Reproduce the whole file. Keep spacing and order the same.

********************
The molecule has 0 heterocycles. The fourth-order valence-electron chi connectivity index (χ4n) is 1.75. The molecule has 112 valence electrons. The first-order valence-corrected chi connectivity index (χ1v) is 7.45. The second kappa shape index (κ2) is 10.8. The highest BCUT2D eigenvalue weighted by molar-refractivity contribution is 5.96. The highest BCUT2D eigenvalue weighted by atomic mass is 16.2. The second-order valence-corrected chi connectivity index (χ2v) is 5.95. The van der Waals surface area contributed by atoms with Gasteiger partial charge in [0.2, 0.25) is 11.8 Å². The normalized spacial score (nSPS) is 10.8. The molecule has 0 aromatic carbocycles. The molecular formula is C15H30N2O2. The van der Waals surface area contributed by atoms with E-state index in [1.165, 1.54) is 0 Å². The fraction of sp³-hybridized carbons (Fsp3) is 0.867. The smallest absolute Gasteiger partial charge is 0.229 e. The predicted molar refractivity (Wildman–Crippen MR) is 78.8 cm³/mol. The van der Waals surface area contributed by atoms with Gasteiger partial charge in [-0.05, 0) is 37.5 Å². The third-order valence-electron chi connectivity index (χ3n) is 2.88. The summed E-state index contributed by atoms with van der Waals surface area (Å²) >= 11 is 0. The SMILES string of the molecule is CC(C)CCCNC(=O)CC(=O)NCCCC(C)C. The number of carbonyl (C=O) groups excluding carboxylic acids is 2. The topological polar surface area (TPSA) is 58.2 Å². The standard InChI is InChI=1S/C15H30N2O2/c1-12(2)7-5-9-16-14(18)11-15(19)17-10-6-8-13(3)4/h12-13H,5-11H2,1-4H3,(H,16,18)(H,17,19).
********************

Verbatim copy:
The molecule has 0 heterocycles. The fourth-order valence-electron chi connectivity index (χ4n) is 1.75. The molecule has 112 valence electrons. The first-order valence-corrected chi connectivity index (χ1v) is 7.45. The second kappa shape index (κ2) is 10.8. The highest BCUT2D eigenvalue weighted by molar-refractivity contribution is 5.96. The highest BCUT2D eigenvalue weighted by atomic mass is 16.2. The second-order valence-corrected chi connectivity index (χ2v) is 5.95. The van der Waals surface area contributed by atoms with Gasteiger partial charge in [0.2, 0.25) is 11.8 Å². The normalized spacial score (nSPS) is 10.8. The molecule has 0 aromatic carbocycles. The molecular formula is C15H30N2O2. The van der Waals surface area contributed by atoms with E-state index in [1.165, 1.54) is 0 Å². The fraction of sp³-hybridized carbons (Fsp3) is 0.867. The smallest absolute Gasteiger partial charge is 0.229 e. The predicted molar refractivity (Wildman–Crippen MR) is 78.8 cm³/mol. The van der Waals surface area contributed by atoms with Gasteiger partial charge in [-0.05, 0) is 37.5 Å². The third-order valence-electron chi connectivity index (χ3n) is 2.88. The summed E-state index contributed by atoms with van der Waals surface area (Å²) >= 11 is 0. The SMILES string of the molecule is CC(C)CCCNC(=O)CC(=O)NCCCC(C)C. The number of carbonyl (C=O) groups excluding carboxylic acids is 2. The topological polar surface area (TPSA) is 58.2 Å². The standard InChI is InChI=1S/C15H30N2O2/c1-12(2)7-5-9-16-14(18)11-15(19)17-10-6-8-13(3)4/h12-13H,5-11H2,1-4H3,(H,16,18)(H,17,19).